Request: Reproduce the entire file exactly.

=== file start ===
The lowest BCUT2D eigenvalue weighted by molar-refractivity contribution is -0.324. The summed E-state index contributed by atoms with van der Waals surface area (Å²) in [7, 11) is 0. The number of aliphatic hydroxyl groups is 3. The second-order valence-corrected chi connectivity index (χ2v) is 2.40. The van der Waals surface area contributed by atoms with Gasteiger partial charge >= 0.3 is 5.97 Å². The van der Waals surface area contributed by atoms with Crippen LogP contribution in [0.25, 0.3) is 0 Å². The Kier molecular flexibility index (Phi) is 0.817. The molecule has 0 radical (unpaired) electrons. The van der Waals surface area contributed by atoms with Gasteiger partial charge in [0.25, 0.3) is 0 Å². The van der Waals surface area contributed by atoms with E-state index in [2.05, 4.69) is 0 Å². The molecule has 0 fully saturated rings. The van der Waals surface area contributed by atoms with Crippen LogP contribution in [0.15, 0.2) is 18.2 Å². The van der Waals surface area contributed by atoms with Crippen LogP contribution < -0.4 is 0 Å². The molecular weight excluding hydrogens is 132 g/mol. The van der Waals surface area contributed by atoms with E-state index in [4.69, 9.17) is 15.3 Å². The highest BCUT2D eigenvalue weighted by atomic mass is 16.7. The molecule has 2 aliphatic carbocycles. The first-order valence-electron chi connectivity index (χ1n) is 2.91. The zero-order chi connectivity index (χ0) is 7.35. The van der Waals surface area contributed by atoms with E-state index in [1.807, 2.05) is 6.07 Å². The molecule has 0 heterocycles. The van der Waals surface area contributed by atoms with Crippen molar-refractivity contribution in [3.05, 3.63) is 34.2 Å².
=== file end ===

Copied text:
The lowest BCUT2D eigenvalue weighted by molar-refractivity contribution is -0.324. The summed E-state index contributed by atoms with van der Waals surface area (Å²) in [7, 11) is 0. The number of aliphatic hydroxyl groups is 3. The second-order valence-corrected chi connectivity index (χ2v) is 2.40. The van der Waals surface area contributed by atoms with Gasteiger partial charge >= 0.3 is 5.97 Å². The van der Waals surface area contributed by atoms with Crippen LogP contribution in [0.25, 0.3) is 0 Å². The Kier molecular flexibility index (Phi) is 0.817. The molecule has 0 radical (unpaired) electrons. The van der Waals surface area contributed by atoms with Gasteiger partial charge in [0.25, 0.3) is 0 Å². The van der Waals surface area contributed by atoms with E-state index in [2.05, 4.69) is 0 Å². The molecule has 0 fully saturated rings. The van der Waals surface area contributed by atoms with Crippen LogP contribution in [0.15, 0.2) is 18.2 Å². The van der Waals surface area contributed by atoms with Crippen LogP contribution < -0.4 is 0 Å². The molecular weight excluding hydrogens is 132 g/mol. The van der Waals surface area contributed by atoms with E-state index in [4.69, 9.17) is 15.3 Å². The highest BCUT2D eigenvalue weighted by atomic mass is 16.7. The molecule has 2 aliphatic carbocycles. The first-order valence-electron chi connectivity index (χ1n) is 2.91. The zero-order chi connectivity index (χ0) is 7.35. The van der Waals surface area contributed by atoms with E-state index in [1.807, 2.05) is 6.07 Å². The molecule has 0 heterocycles. The van der Waals surface area contributed by atoms with Crippen molar-refractivity contribution in [3.05, 3.63) is 34.2 Å².